At least this folk from the Peoples Republic of New York (I can't speak for those folk who live in Kalifornia) understands that the Constitution only prohibits the government from infringing upon individual rights such as the right to bear arms, free speach and assembly, etc., and that the Constitution, in general, and the 2nd Amendment in particular, has absolutely nothing to do with the relationship between private employers and employees. As a private employer, I have the right to prohibit you from carrying a firearm on my property, just as I have the right to require you to carry a firearm on my property as a condition of your employment. If you don't like it, then go find a job someplace else. And stop being such an idiot about the what the Constitution does and doesn't do. Your lack of knowledge is embarrassing and makes the rest of us look really stupid.
Can you also tell your employees that they can't have religious or political material in their cars? Can you tell them how they should vote if they want to work for you?
If you are scientologist, can you forbid employees having medications on them or in their cars?
At what point do your private property rights become more important than other citizens' Constitutional rights?
That's the same analogy that I've been using. What if your company can prohibit religious items on their property. Not just bibles, but crosses, religious pamphlets, St Christopher statues and medals, US Currency, etc. You can't bring anything with the Words "God", "Allah", "Jehova", etc., onto the companies property.
Suppose they decide that they don't like certain news papers or magazines? In fact, maybe the only newspaper you can bring to work is USA Today.
I like the ruling by the Georgia Supreme Court that declared your car an extension of your home.
I've heard this argument several times, and it isn't really germaine. Your property expectations as a homeowner are different that the expectations of a corporation which does business with the public. If you had a business where the public and your employees came and went in your driveway at will I would expect that you would have no right to say what they had in their cars.
I think that bosses aren't concerned that if they confront a worker for his poor performance, substance abuse, etc. and fire him that he won't go out to his car, get his Bible, and take it back into the office to use against his coworkers.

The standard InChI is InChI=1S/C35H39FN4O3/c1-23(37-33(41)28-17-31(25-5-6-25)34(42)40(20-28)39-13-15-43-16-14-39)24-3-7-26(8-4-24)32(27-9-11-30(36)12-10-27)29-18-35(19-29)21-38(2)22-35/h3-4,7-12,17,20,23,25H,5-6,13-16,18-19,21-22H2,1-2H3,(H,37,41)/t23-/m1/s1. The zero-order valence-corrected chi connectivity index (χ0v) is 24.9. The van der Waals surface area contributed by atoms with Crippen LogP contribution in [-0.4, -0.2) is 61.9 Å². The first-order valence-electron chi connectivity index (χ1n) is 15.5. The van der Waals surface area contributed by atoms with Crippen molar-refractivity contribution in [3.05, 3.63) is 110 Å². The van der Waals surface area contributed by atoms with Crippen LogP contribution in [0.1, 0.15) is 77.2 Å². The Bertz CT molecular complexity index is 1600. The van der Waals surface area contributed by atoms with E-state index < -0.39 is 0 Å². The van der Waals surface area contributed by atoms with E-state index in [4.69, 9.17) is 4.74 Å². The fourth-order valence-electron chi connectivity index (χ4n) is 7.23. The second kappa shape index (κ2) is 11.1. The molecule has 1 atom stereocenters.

Parking lots are private property belonging to companies or real estate managers. If they want to ban weapons from those locations, they have the right to do so. Gun-owners who want to keep guns in their cars can quit and find companies that allow it or look the other way. That's the American way--not this state-enforced tolerance.
The First Amendment stops at the boundary of company property. Why should the Second Amendment be any different?
I'll carry my gun where I damned well please. If it's in my car, Disney and the rest of those whining Jackass lovers can KMA.
As opposed to going home and getting a firearm and going back into the office etc? Your argument is specious.
You have Zero right to tell a person what they can or cannot carry in their car so long as that item, whatever it is, is a lawful product.
You don't want someone parking their car in your lot, that's fine. But YOUR rights end at my bumper bud.
when it involves the safety and well being of their
Case law would seem to hold otherwize..
This statement is typical of the arrogance of some posters who are so positive that they're right that they consider their opinion to be gospel. I got news fer ya Jack. Your opinion is no better than anyone else's on this matter, but it does reflect your cultural upbringing in New York where neo-nazi statists, upChuckie Schemer and Hitlery reflect the viwpoints of about 75% of the electorate.
Sorry, it's true--people can freak out and make a lifetime mistake in five minutes that they would never do if they had to drive 20 minutes home and back to the office in which to calm down and think it over.
Companies are TERRIFIED of recently-fired workers going postal. That's why they don't want guns anywhere near the property. Security is good for keeping civilized people out, but the kind of rent-a-cop you find in an office park isn't up for a gunfight with a depressed psycho.
Call my argument "specious" if you want, but it's what's on the minds of every HR manager and property manager on every Interstate.
If you don't think proximity matters, imagine what firings would be like if there was a gun in the hallway outside the HR director's office. Oh, and an open bar. Do you think that would increase violence, or have no effect?
The problem is a Corporate is a created person under the laws of the Government. By that definition they are LESS than the government while the Citizens of this country are GREATER than the government.
That which is created can never be greater than the creator. Simple law of nature.
By that definition, a created person should never have rights that outweigh those of a sovereign citizen of this country which created the government that created the corporation.